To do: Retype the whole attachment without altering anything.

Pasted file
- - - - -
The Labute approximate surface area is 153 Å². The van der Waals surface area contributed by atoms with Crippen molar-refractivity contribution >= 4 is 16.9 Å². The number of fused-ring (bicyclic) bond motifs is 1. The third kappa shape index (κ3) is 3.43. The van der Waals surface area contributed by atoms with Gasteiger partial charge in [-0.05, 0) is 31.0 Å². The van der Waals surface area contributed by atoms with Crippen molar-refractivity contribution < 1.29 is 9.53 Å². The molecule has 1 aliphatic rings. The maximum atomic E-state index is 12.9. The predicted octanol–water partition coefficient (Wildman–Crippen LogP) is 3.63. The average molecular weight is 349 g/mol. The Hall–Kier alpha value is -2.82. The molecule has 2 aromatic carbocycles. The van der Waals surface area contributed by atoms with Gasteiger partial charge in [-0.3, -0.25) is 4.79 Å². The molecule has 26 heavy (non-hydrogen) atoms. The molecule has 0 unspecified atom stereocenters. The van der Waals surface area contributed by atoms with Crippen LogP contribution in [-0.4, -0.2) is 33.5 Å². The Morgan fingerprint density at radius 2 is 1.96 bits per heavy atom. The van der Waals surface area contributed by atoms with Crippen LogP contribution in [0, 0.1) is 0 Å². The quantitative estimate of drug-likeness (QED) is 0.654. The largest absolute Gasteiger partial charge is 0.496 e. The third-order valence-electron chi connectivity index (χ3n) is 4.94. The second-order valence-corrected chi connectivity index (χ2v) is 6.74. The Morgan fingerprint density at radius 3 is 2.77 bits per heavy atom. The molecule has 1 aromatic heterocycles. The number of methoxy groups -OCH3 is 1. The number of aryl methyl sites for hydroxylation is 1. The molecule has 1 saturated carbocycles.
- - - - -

The Labute approximate surface area is 153 Å². The van der Waals surface area contributed by atoms with Crippen molar-refractivity contribution >= 4 is 16.9 Å². The number of fused-ring (bicyclic) bond motifs is 1. The third kappa shape index (κ3) is 3.43. The van der Waals surface area contributed by atoms with Gasteiger partial charge in [-0.05, 0) is 31.0 Å². The van der Waals surface area contributed by atoms with Crippen molar-refractivity contribution < 1.29 is 9.53 Å². The molecule has 1 aliphatic rings. The maximum atomic E-state index is 12.9. The predicted octanol–water partition coefficient (Wildman–Crippen LogP) is 3.63. The average molecular weight is 349 g/mol. The Hall–Kier alpha value is -2.82. The molecule has 2 aromatic carbocycles. The van der Waals surface area contributed by atoms with Gasteiger partial charge in [-0.3, -0.25) is 4.79 Å². The molecule has 26 heavy (non-hydrogen) atoms. The molecule has 0 unspecified atom stereocenters. The van der Waals surface area contributed by atoms with Crippen LogP contribution in [-0.4, -0.2) is 33.5 Å². The Morgan fingerprint density at radius 2 is 1.96 bits per heavy atom. The van der Waals surface area contributed by atoms with Crippen LogP contribution in [0, 0.1) is 0 Å². The quantitative estimate of drug-likeness (QED) is 0.654. The largest absolute Gasteiger partial charge is 0.496 e. The third-order valence-electron chi connectivity index (χ3n) is 4.94. The second-order valence-corrected chi connectivity index (χ2v) is 6.74. The Morgan fingerprint density at radius 3 is 2.77 bits per heavy atom. The molecule has 1 aromatic heterocycles. The number of methoxy groups -OCH3 is 1. The number of aryl methyl sites for hydroxylation is 1. The molecule has 1 saturated carbocycles.